As with almost all charities, the Covid-19 pandemic has had a severe effect on our activities. At the end of 2019, with the support of our generous donors, we made good progress in getting the project back on track only for work to be brought to an abrupt halt when the pandemic struck. Since March 2020 all training had to stop due not only to the restrictions of Lockdown 1 but also due to the need to work in close proximity to the visually impaired, guiding and helping them, so that adhering to subsequent safety requirements was impossible. We were unable to raise funds through the sale of plants because of restrictions concerning retail outlets and fundraising through planned Open Days had to be cancelled. The school remained open for students of key-worker parents and in spring students were able to visit the garden and discuss historical and horticultural matters under the supervision of teachers.
A garden is no respecter of pandemics and regulations and while continuing with planting, nurturing and maintenance we were able to take advantage of lockdown by undertaking planned infrastructure work. This involved many discussions with local authorities, police and the school for each planned project and, although progress was inevitably slow, permission was always eventually granted. Electricity has been restored to the site, the greenhouse roof has been repaired and disabled access over the threshold to the garden has been installed. Erection of the workshop and covered working area was postponed again and again due to the ever-changing availability of contractors but was finally completed in August. When training of the visually impaired is allowed to recommence trainees will have a sheltered place to work in inclement weather and, with electricity restored, working hours can increase. Raised beds are in place to make access for those with impaired mobility easier.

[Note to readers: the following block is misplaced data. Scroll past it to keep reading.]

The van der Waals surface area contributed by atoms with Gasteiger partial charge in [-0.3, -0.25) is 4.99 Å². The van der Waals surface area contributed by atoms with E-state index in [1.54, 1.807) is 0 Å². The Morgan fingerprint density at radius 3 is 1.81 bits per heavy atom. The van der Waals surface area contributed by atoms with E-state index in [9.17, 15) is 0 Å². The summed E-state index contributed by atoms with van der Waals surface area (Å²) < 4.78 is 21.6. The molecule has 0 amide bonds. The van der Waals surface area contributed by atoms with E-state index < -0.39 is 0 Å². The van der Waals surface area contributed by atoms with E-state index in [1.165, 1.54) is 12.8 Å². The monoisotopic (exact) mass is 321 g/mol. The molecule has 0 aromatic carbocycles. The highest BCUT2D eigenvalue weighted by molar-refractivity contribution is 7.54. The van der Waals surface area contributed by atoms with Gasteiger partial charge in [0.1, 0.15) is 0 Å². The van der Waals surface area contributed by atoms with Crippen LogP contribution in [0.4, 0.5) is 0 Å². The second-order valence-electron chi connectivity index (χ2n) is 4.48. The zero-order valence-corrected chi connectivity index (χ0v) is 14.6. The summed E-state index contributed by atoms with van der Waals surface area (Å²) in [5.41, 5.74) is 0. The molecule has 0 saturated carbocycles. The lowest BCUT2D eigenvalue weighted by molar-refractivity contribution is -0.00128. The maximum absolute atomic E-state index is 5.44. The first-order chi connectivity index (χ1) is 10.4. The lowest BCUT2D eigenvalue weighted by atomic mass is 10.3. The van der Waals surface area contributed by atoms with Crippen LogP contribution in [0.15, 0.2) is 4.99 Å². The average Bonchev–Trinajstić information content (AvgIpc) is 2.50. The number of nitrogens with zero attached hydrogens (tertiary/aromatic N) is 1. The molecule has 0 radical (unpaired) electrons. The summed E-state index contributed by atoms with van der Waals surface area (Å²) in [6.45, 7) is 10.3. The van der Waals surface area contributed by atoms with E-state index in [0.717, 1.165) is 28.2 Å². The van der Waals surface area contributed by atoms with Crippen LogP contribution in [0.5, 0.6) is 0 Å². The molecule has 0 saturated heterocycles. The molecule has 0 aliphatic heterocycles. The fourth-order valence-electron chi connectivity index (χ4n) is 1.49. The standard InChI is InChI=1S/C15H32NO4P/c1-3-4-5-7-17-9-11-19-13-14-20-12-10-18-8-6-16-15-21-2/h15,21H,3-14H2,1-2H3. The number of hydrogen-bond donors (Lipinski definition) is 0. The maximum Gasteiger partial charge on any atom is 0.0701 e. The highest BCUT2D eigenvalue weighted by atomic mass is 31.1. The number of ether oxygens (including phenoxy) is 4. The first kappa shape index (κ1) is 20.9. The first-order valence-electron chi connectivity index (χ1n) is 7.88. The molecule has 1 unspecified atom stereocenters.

The school reopened temporarily in September 2019 and, given the additional educational benefits it could provide, we brought forward plans to install the weather station in the garden. Students of the school’s alternative education hub were delighted to be able to help with installation of one of the data collection points. Alternative education is now able to include the complexities of the Beaufort scale and wind speed, changes in air pressure, temperature, daylight and rainfall and how these impact on plant life, wildlife and the environment. Trainees will eventually benefit from similar teaching. The station is also linked to the Met Office in Exeter as one of its response points.
Thanks to the support of our donors we have been able to maintain progress on planned infrastructure elements and keep the project ticking over until the situation improves. Groundwork for the polytunnel has begun and plants for the sensory garden have been planted out. As we have no staff costs, our running costs can be kept as low as possible although some, such as insurance, are unavoidable. Lockdown 3 brought everything except maintenance and infrastructure to a halt once again and with Covid-19 numbers still very high in the South West only students are currently able to benefit from sessions in the garden. However, with the vaccination and booster programmes well on the way to completion we hope that we will be able to resume training the visually impaired as early as possible in the new year.